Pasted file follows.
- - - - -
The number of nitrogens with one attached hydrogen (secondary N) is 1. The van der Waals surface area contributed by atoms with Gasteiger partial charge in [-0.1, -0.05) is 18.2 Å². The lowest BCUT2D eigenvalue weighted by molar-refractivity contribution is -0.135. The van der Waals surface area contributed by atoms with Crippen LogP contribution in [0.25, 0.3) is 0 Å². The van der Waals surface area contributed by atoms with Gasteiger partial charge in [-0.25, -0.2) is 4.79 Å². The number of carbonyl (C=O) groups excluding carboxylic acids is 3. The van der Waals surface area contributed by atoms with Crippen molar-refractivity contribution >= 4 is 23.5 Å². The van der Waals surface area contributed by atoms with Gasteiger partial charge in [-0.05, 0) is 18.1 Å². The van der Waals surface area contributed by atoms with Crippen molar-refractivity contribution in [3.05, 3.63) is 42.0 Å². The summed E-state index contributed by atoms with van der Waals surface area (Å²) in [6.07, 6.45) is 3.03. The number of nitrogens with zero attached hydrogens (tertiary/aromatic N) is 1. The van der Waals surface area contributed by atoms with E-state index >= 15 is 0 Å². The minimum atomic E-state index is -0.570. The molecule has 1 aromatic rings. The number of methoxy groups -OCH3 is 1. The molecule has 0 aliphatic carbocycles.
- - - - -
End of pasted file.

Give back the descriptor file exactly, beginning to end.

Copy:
The number of nitrogens with one attached hydrogen (secondary N) is 1. The van der Waals surface area contributed by atoms with Gasteiger partial charge in [-0.1, -0.05) is 18.2 Å². The lowest BCUT2D eigenvalue weighted by molar-refractivity contribution is -0.135. The van der Waals surface area contributed by atoms with Crippen LogP contribution in [0.25, 0.3) is 0 Å². The van der Waals surface area contributed by atoms with Gasteiger partial charge in [-0.25, -0.2) is 4.79 Å². The number of carbonyl (C=O) groups excluding carboxylic acids is 3. The van der Waals surface area contributed by atoms with Crippen molar-refractivity contribution >= 4 is 23.5 Å². The van der Waals surface area contributed by atoms with Gasteiger partial charge in [-0.05, 0) is 18.1 Å². The van der Waals surface area contributed by atoms with Crippen molar-refractivity contribution in [3.05, 3.63) is 42.0 Å². The summed E-state index contributed by atoms with van der Waals surface area (Å²) in [6.07, 6.45) is 3.03. The number of nitrogens with zero attached hydrogens (tertiary/aromatic N) is 1. The van der Waals surface area contributed by atoms with E-state index >= 15 is 0 Å². The minimum atomic E-state index is -0.570. The molecule has 1 aromatic rings. The number of methoxy groups -OCH3 is 1. The molecule has 0 aliphatic carbocycles.